I thought of the makers of sulphide marbles from Germany. They often used rather crude sulphides.
I have never really looked into the marbles side of things, but of the ones I have seen (a very few in real life and some in books), the sulphide and the working was very much like those in the weight.
And yes, the Stanley Block books should provide good clues. Perhaps the website http://www.blocksite.com/
could be of help?
Another reference showing a selection of sulphide weights (as opposed to marbles) is Peter Von Brackel's Paperweights, Historicism, Art Nouveau, Art Deco, 1842 to Present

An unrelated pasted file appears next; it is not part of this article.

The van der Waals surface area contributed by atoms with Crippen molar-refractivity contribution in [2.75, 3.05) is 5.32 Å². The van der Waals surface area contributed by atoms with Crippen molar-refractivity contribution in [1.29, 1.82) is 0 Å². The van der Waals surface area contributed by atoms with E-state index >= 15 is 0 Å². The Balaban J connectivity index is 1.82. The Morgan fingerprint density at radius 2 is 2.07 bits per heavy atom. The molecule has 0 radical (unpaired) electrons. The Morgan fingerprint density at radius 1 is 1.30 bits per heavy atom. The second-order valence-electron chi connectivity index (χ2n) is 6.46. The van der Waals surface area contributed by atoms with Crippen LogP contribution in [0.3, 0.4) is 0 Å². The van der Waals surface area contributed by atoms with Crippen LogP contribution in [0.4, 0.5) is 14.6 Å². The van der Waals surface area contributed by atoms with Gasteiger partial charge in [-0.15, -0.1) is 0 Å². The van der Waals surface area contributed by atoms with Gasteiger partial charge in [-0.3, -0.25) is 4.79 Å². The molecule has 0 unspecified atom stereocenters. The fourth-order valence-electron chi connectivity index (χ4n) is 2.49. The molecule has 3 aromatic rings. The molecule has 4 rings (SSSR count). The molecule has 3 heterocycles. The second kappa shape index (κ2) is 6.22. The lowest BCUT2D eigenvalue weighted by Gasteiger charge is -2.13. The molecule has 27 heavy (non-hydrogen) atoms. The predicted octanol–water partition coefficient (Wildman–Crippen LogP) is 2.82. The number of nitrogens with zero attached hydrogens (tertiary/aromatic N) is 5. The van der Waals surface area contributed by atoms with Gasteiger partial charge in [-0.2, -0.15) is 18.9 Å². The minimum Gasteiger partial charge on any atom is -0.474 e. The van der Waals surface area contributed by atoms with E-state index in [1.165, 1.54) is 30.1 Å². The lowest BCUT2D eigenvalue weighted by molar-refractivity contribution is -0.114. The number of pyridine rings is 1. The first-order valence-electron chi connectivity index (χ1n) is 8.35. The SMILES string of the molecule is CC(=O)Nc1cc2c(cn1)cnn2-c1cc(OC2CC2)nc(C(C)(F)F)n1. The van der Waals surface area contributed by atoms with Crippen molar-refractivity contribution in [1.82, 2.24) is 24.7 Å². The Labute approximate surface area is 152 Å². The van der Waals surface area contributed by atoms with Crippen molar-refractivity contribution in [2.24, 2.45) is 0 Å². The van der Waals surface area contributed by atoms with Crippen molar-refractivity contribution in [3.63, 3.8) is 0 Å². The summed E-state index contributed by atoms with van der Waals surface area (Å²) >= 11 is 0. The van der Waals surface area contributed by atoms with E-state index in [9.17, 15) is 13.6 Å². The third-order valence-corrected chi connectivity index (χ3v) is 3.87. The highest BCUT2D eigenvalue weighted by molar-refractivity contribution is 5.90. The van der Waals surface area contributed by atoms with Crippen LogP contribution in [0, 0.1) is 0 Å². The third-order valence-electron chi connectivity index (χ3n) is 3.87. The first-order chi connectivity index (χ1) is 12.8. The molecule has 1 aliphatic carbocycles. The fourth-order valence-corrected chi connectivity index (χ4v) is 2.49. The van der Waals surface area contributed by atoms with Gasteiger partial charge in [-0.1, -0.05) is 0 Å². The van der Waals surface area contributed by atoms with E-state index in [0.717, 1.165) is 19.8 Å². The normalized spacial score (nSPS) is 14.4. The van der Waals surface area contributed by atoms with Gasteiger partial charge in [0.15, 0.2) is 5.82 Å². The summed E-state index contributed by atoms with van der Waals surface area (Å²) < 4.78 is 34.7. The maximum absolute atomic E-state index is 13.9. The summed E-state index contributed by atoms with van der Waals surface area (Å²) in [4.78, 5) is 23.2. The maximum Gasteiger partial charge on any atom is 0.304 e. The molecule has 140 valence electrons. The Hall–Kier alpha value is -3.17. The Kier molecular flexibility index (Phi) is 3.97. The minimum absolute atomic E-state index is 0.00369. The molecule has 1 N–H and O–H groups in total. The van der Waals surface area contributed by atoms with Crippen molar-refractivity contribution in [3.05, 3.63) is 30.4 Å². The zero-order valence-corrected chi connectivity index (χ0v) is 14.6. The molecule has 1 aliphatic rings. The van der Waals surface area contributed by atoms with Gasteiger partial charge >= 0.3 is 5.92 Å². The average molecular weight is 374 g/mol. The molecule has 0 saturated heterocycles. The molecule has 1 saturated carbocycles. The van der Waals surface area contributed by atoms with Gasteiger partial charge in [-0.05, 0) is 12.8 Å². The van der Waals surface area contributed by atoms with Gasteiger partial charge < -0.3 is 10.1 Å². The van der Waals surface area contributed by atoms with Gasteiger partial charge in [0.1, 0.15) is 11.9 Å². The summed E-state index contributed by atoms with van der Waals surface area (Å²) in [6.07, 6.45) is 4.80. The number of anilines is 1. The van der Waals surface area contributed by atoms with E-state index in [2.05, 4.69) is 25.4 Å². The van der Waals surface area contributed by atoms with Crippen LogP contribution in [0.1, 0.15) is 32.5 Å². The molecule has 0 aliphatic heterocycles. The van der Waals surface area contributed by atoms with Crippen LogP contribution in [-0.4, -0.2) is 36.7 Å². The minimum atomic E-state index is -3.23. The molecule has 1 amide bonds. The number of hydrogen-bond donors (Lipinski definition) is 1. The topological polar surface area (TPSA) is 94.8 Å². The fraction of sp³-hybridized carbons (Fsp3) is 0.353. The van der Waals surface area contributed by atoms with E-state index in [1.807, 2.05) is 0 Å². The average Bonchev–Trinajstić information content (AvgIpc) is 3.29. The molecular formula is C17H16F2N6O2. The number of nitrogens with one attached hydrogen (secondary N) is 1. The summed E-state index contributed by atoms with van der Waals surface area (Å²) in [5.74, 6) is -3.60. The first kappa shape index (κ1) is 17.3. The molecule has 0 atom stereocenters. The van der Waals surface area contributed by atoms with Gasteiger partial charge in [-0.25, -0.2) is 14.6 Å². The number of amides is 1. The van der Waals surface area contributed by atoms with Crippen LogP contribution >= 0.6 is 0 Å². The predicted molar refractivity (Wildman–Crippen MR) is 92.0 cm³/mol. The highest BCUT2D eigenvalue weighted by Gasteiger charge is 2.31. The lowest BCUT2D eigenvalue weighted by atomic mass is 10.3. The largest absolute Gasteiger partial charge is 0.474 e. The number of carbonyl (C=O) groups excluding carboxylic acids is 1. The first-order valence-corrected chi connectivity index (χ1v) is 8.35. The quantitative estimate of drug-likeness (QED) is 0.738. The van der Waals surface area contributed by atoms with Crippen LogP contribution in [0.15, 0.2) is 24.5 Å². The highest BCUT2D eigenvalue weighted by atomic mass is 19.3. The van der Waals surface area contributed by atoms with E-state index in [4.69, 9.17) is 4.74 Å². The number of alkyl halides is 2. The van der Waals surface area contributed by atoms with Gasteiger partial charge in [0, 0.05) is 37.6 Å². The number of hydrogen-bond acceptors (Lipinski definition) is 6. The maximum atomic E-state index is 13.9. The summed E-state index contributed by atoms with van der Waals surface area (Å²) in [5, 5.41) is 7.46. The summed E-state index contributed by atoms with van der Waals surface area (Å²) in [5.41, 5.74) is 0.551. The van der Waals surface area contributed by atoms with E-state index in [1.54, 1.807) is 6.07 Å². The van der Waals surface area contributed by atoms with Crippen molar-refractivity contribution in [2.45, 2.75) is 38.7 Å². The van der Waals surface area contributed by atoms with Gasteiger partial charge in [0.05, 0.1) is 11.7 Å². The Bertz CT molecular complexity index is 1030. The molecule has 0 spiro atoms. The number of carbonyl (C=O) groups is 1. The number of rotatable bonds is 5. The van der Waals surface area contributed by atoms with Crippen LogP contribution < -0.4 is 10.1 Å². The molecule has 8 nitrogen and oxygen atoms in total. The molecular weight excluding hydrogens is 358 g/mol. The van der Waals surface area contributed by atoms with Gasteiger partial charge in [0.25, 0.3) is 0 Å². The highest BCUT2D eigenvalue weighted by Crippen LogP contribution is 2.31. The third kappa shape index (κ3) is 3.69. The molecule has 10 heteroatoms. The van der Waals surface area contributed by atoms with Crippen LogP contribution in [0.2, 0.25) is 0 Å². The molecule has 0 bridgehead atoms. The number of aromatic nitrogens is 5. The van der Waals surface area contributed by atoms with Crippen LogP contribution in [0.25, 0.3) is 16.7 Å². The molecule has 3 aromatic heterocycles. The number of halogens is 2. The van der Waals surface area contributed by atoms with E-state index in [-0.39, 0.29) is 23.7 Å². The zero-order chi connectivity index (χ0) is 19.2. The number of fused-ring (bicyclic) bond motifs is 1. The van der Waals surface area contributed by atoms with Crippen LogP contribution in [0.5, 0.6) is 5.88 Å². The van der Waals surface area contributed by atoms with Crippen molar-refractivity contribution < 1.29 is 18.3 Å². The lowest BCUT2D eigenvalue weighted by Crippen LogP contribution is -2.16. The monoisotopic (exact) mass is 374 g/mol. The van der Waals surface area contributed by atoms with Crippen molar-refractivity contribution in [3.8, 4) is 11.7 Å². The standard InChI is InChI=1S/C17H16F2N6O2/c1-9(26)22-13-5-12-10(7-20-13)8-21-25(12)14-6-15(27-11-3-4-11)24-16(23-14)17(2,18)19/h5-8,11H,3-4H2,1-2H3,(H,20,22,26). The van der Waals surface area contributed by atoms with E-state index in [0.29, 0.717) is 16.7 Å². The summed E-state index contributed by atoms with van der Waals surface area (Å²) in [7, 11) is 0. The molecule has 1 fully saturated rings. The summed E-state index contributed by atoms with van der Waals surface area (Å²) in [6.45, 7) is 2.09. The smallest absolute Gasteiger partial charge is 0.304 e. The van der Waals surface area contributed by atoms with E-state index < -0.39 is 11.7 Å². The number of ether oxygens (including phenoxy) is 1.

. [ I really must type up that title in Word and just copy and paste to messages :!: ] Attributions are given as (probably) Silesia / Bohemia, Thuringia, Germany, Belgium, Bohemia / Czechoslovakia and a few other choices, too.
(I had thought that for general searches on the web, I really should look for "sulfide" instead of "sulphide" as I assumed most of the hits would be in US-based pages. But for eBay listings, using eBay.com, "sulfide marble" recently gave 6 hits while "sulphide marble" produced 41. That shows how much I know about that subject